A recent survey of 3,000 respondents commissioned by Midss.org, an information source for better health, has identified the public’s greatest fears when it comes to diseases. The survey found that cancer is the most feared illness, followed by Alzheimer’s disease and heart disease. Despite these fears, the survey also revealed that a significant proportion of Americans do not take proactive steps to try to prevent these diseases from occurring.
The Top 3 Diseases Feared:
The survey found that Americans fear cancer the most. This concern is understandable, given that cancer is a complex disease that can affect any part of the body and has no known cure. The causes of cancer are also varied and include genetic factors, lifestyle habits, and environmental factors.
#2 Alzheimer’s Disease
The second most feared disease is Alzheimer’s disease. Alzheimer’s disease is a progressive neurodegenerative disorder that affects memory, thinking, and behavior. It is the leading cause of dementia, which affects over 50 million people worldwide. The disease has no known cure, and treatment is limited to managing symptoms.
#3 Heart Disease
Heart disease is the third most feared disease in America. Heart disease is a term used to describe several conditions that affect the heart, including coronary artery disease, heart failure, and arrhythmias. These conditions can be caused by various factors, including high blood pressure, high cholesterol, smoking, and obesity.
Other diseases feared:
#7 Chronic liver disease and cirrhosis
#8 Kidney Disease
#9 Chronic lower respiratory diseases
One alarming discovery from the survey was that almost half (44%) of Americans who are concerned about serious illnesses take no proactive steps (such as regular exercise, healthy eating, avoiding tobacco and excessive alcohol consumption, maintaining a healthy weight, managing stress, getting adequate sleep) to prevent diseases from happening.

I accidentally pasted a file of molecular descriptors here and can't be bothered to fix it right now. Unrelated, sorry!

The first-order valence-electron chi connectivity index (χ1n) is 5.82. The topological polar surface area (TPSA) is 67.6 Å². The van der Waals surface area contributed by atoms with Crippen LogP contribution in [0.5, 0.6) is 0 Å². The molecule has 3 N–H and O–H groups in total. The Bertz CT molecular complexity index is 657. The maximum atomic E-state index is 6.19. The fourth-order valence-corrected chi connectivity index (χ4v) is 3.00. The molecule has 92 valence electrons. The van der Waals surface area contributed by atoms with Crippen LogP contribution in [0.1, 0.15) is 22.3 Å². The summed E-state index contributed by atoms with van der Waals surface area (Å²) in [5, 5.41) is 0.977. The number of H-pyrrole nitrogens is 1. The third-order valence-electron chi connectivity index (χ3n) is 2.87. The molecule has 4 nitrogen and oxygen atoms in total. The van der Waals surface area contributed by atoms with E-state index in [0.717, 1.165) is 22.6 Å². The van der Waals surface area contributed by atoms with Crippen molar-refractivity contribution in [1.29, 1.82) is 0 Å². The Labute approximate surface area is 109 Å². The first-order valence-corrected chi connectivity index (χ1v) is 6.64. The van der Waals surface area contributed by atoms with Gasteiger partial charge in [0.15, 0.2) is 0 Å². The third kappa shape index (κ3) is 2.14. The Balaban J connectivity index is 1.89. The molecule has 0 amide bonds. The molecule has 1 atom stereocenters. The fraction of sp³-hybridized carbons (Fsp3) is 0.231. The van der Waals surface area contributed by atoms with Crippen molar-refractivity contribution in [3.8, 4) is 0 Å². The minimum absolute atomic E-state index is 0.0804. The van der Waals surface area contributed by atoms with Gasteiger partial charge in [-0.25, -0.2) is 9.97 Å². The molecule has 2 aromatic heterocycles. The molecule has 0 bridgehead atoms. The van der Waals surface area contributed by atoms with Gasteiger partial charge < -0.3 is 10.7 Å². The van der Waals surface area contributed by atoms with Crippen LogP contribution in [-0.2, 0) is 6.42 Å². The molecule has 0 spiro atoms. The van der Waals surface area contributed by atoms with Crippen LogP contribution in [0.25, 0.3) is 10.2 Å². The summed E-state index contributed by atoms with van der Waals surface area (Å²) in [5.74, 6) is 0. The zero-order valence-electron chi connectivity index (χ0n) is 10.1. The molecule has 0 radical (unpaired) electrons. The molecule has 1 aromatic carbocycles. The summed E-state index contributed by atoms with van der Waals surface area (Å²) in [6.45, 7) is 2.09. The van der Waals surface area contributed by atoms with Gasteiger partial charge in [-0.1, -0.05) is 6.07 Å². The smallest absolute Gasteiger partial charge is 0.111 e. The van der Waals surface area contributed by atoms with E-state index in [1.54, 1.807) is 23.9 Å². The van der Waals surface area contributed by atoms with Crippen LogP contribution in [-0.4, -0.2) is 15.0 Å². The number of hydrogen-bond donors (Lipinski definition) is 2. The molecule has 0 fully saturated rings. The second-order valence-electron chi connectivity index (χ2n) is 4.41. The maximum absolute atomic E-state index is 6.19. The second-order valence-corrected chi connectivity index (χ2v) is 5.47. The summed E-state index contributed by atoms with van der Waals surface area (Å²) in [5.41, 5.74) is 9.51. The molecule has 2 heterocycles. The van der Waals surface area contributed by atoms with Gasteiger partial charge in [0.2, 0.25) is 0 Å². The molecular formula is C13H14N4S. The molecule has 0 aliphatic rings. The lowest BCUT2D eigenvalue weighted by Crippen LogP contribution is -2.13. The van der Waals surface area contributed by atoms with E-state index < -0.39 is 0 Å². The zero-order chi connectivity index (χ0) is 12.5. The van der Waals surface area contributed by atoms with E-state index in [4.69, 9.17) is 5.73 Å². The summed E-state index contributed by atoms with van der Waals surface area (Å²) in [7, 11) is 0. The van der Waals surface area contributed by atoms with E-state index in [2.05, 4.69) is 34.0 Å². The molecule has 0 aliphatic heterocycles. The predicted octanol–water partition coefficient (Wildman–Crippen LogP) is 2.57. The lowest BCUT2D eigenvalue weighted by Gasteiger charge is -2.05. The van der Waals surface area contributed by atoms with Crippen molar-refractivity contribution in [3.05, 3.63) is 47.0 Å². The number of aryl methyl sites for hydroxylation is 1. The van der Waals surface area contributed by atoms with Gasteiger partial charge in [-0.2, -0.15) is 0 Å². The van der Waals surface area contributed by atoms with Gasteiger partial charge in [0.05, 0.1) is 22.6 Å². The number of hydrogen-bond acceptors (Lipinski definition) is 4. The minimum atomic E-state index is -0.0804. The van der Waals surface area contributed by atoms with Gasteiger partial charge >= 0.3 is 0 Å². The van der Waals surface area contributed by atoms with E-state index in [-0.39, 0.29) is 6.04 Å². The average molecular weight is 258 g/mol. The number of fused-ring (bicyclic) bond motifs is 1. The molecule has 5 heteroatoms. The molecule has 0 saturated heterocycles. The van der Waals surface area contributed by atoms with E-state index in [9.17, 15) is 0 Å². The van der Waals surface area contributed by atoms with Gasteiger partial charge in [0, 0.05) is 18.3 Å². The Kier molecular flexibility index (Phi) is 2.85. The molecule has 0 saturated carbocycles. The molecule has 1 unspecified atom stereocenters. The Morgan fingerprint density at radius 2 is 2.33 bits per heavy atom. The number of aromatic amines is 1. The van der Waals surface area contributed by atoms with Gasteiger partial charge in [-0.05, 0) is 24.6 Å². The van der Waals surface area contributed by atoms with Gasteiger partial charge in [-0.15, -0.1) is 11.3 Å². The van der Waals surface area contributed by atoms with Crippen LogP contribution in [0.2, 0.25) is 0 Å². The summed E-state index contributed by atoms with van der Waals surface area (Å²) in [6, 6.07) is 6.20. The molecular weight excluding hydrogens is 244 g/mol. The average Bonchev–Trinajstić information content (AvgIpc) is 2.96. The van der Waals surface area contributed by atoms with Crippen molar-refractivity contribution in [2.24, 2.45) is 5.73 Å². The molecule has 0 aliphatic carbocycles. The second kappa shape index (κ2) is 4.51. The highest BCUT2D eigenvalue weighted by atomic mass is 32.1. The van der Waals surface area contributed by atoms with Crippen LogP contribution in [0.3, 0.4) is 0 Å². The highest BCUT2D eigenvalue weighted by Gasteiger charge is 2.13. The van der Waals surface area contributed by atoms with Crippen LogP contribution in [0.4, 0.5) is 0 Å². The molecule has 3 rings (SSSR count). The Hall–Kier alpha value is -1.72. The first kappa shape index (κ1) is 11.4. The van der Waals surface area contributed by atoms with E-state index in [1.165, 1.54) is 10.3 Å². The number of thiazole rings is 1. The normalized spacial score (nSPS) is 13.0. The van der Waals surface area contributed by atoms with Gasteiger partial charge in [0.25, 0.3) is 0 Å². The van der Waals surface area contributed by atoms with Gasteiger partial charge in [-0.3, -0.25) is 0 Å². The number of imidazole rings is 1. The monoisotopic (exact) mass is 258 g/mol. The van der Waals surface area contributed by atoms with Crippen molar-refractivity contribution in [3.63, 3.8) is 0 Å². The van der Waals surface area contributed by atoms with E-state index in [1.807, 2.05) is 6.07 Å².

Regular exercise is an essential factor in reducing the risk of many diseases, including heart disease, stroke, diabetes, and some cancers. Healthy eating is another vital factor in reducing the risk of serious illnesses. A diet rich in fruits, vegetables, whole grains, and lean protein can help to lower blood pressure, reduce the risk of heart disease and stroke, and maintain a healthy weight.
When respondents were quizzed on the main reason they don’t do enough exercise, the majority put it down to their lack of motivation (40%). This was followed by time constraints (34%), limited access to a safe and convenient place to exercise (20%), and 6% even said they didn’t think it was important or necessary to exercise.
Despite the chance of health problems in the future, a surprising 40% of respondents said they regularly and knowingly make poor lifestyle choices.
And finally, when asked what the main reason they don’t eat as healthily as they could do, the majority admitted that they simply prefer unhealthy high-calorie meals (42%). Eighteen percent put it down to emotional eating, 16% blamed it on the lack of time to prepare healthy meals, 14% cited limited access to healthy foods, 8% say there is a social pressure to eat unhealthily, and 2% said they have a lack of knowledge or awareness about healthy eating habits and nutrition.
The full results of the study can be found here.
“It’s clear that more education and awareness is needed to encourage people to take proactive steps to prevent disease. By adopting healthy habits like regular exercise and a nutritious diet, Americans can reduce their risk of these serious illnesses and improve their overall health and well-being” says Logan Nguyen of Midss.org.
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